Board games blur the line of strategy and ruthlessness. I immediately doubt someone who says, “Peter, I have a deal for you…” Their seemingly best intentions have been overshadowed by their perceived competitiveness. Yet, something spectacular happens when you strike a win-win deal.

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Not just in board games. We love watching our favorite teams making great trades for players. Some of us enjoy the thrill of negotiating in a car lot or rummage sale. A rush comes over us when the offer on the table matches an expected benefit. Who doesn’t love a great deal?

Mark 10:17-31 records an offer from Jesus to a rich young ruler. He asks the ultimate question,  “Good Teacher, what must I do to inherit eternal life?” (vs. 17). Wrapped within this question is the pursuit of happiness, becoming, and reached potential. Just like us, He looked for something more. Call it resolving the linger question. The need to see Jesus derived from a hope for meaning in life. 

I missed a detail until I recently studied a few scholar’s perspective on this passage. Jesus responds to him with a series of commandments: Do not murder, Do not commit adultery, Do not steal, Do not bear false witness, Do not defraud, Honor your father and mother (vs. 19). What did Jesus leave out? No mention of coveting. 

Imagine yourself in the midst of this conversation. Our deepest question of meaning directed to Jesus, met with a list lacking our greatest roadblock to Him. 

N.T. Wright in After You Believe discusses how some see Christianity answering the question, “How must I behave?” Leaving the question “How can I become truly happy, the person I was meant be?” to people outside of Christianity. It can seem happiness comes outside the rules and guidelines. Wright suggests Jesus answers both questions the same; Follow me.

Jesus places an offer on the table, “Sell everything you have and give it to the poor. And follow me…”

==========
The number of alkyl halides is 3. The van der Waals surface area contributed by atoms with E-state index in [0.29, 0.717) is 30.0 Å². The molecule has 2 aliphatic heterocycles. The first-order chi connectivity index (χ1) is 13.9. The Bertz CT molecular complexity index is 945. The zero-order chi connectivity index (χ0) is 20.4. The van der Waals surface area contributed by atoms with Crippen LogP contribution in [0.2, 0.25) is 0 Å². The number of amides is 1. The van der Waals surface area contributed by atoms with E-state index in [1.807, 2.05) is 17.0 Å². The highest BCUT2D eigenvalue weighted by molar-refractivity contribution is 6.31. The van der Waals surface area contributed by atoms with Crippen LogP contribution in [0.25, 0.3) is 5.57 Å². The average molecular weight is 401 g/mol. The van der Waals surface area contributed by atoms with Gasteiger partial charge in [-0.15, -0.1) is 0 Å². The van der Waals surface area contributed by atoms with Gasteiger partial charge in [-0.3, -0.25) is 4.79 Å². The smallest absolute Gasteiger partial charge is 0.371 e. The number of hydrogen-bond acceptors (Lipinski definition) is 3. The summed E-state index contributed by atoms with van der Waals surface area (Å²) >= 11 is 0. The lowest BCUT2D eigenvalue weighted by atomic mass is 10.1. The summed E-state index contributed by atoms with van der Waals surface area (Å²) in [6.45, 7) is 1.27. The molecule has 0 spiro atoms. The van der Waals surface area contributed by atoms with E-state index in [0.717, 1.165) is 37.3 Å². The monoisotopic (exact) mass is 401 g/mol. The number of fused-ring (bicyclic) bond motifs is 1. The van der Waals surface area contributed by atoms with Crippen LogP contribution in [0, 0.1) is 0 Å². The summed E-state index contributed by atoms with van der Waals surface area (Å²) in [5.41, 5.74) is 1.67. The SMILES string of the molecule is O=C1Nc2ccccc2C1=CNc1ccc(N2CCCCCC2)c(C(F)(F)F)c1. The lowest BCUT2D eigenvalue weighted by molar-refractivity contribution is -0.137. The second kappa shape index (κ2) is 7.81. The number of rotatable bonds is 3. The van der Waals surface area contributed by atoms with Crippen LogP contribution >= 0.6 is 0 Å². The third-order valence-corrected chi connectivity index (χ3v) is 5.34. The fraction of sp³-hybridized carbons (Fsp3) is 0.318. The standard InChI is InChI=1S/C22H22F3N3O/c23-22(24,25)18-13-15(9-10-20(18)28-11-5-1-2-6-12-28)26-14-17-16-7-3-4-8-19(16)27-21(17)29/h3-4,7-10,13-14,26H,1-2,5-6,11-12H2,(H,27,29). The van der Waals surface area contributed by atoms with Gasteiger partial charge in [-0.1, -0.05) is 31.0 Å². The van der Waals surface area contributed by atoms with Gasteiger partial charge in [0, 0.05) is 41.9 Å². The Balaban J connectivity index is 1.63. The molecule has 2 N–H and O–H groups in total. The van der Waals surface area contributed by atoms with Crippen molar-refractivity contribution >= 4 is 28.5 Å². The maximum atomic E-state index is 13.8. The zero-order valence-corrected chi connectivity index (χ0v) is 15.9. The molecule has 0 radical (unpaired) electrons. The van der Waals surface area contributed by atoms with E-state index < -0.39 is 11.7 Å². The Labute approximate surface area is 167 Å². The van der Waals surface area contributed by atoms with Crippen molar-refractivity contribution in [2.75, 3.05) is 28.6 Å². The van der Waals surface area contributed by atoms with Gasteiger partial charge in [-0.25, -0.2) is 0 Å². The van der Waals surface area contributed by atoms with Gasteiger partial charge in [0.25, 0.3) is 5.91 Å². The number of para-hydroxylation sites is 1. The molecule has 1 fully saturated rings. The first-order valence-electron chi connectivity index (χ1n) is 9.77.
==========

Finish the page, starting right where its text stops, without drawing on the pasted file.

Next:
Often, we place the emphasis on the first part of Jesus’ command. This man must completely give up all of his riches. Part of that has to do with us. What would the Savior ask us to leave behind? He might call us to give up a dream, title, position, wealth, power or pleasing other people. The ethics of the Kingdom of God look far different than what this world has to offer.

Yet, what we miss the second part. Jesus offers this man the opportunity to follow Him. In exchange of being owned by wealth, He has the opportunity to walk with the Good Teacher and gain eternal life.

What about us? One of the greatest evidences of God’s grace comes when He places an offer on the table. Exchange everything holding you back from following Him. In turn, find your deepest joy and meaning in Him, ultimately becoming the person He has made us to be.

C.S. Lewis put this way in the Weight of Glory:

If we consider the unblushing promises of reward and the staggering nature of the rewards promised in the Gospels, it would seem that Our Lord finds our desires not too strong, but too weak. We are half-hearted creatures, fooling about with drink and sex and ambition when infinite joy is offered us, like an ignorant child who wants to go on making mud pies in a slum because he cannot imagine what is meant by the offer of a holiday at the sea. We are far too easily pleased

Jesus’ offer on the table moves us from holding on to things we think matter to find those things which eternally matter.

Photo credit to Jessie Schnall, you can see more of her work at Portraits by Jessie.